Boustany v Pigott (1995) 69 P & CR 298

Key point

To establish an unconscionable bargain, not only must the transaction be unfair, it must have been procured by morally reprehensible conduct


  • An elderly woman (C)’s affairs were managed by her cousin
  • D, knowing that the cousin was away, invited C to a tea party where she flattered C and gave her a ride to the solicitor where C agreed to lease premises to B for less than 1/6 of the market value for ten years
  • C entered into the transaction despite the solicitor’s advice against it

Held (House of Lords)

The lease was set aside for unconscionable bargain

Lord Templeman

On unconscionable bargain

  • ‘It is not sufficient to attract the jurisdiction of equity to prove that a bargain is hard, unreasonable or foolish; it must be proved to be unconscionable, in the sense that ‘one of the parties to it has imposed the objectionable terms in a morally reprehensible manner, that is to say in a way which affects his conscience’

Present case

  • D had gotten C to agree to the terms of the lease which they knew they could not extract from her cousin
  • When the unfairness of the lease was pointed out to D by the solicitor, D did not release C from the bargain they have unfairly pressed on to her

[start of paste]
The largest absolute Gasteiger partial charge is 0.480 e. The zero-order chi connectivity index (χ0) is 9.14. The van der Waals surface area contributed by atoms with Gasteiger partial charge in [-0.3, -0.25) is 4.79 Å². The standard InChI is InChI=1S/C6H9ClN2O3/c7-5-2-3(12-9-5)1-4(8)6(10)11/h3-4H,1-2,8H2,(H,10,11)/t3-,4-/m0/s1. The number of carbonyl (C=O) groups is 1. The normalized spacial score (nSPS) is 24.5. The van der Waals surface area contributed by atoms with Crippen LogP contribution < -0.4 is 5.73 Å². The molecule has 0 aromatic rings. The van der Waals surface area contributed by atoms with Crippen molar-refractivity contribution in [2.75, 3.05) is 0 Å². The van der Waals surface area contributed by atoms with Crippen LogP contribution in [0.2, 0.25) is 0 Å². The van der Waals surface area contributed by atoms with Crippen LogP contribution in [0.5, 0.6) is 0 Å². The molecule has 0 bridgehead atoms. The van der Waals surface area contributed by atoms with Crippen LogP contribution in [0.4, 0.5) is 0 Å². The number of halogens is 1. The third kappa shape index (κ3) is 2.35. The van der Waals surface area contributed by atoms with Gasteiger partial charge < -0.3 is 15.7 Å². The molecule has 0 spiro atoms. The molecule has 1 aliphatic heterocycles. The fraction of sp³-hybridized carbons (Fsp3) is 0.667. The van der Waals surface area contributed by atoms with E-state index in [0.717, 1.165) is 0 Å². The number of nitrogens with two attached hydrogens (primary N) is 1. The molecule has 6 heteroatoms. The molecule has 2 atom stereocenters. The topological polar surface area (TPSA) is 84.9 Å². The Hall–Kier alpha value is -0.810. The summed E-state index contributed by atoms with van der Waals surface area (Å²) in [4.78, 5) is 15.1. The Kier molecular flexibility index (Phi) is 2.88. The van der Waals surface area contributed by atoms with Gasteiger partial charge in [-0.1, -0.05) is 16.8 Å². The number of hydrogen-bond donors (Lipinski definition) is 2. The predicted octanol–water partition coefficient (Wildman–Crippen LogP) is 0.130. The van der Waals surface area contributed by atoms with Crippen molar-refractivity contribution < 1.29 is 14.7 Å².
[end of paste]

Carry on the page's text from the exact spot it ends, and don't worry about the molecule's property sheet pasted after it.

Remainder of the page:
• In short, D must have taken advantage of C with the full knowledge that her conduct was unconscionable


  • This is an exceptional situation is that legal advice was actually provided but was found insufficient to discharge the claim of unconscionable bargain given the continuous pressure on C despite while she received the advice
  • This case shifts away from the rigid application of the 3 requirements for unconscionable bargain laid down in Fry v Lane (that the claimant is ignorant, the sale was at considerable undervalue and the claimant had no independent advice) to looking at the quality of the conduct of the party that seeks to rely on the transaction